The process focuses on identifying community assets and potential, instead of limitations and problems. FH Canada delivers dignity, respect and hope to community members. Once a community’s strengths have been identified, the community can apply its local knowledge and resources and begin its journey out of poverty.
WOMEN FOR AFGHAN WOMEN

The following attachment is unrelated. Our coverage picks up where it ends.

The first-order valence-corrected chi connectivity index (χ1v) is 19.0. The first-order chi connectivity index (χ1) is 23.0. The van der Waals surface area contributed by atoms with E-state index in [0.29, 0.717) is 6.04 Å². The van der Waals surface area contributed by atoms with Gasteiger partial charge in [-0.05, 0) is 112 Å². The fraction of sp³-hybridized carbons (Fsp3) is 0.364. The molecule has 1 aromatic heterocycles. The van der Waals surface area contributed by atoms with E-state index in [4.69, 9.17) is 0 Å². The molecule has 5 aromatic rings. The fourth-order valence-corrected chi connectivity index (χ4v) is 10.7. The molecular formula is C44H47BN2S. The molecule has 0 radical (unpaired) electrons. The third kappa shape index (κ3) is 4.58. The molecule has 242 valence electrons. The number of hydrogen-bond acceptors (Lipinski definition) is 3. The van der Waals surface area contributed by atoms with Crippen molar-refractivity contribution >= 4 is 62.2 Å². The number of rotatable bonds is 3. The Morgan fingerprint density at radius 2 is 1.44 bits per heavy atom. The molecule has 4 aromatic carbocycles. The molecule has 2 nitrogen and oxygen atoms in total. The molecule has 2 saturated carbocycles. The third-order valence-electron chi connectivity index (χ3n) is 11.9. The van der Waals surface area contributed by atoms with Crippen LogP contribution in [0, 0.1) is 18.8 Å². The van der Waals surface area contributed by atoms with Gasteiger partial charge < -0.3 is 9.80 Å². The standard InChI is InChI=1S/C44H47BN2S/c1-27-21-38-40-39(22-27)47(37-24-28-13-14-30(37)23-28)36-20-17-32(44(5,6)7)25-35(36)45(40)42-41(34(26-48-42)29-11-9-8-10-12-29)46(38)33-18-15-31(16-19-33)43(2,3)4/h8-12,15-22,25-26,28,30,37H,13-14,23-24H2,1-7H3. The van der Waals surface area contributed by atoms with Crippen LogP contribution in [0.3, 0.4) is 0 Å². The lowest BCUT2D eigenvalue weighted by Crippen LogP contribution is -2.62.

Responding to emergencies and sustainability are important building blocks in the helping process but prevention can help avoid the problem in the first place. The ever-present danger of the Taliban regaining control in Afghanistan has the potential for unimaginable horrors for women. Even at the moment, Afghanistan is one of the most dangerous countries in the world to be a woman. In light of these recent events, our second choice is a courageous international charity that deserves more attention. Women for Afghan Women (WAW) shelters abused and scared women in Afghanistan. WAW was responsible for getting a girl named Aisha to appear on the gripping Aug. 9, 2010 cover of Time magazine. The timid 18-year-old Afghan girl is shown from the neck up, missing her nose and ears. The Taliban approved of her abusive husband brutally disfiguring her after she was caught trying to run away from him and their “marriage.” WAW cared for Aisha and other girls and women like her at a shelter in Afghanistan. Aisha (a name that means “alive and well” in Arabic), is currently awaiting reconstructive surgery in the U.S.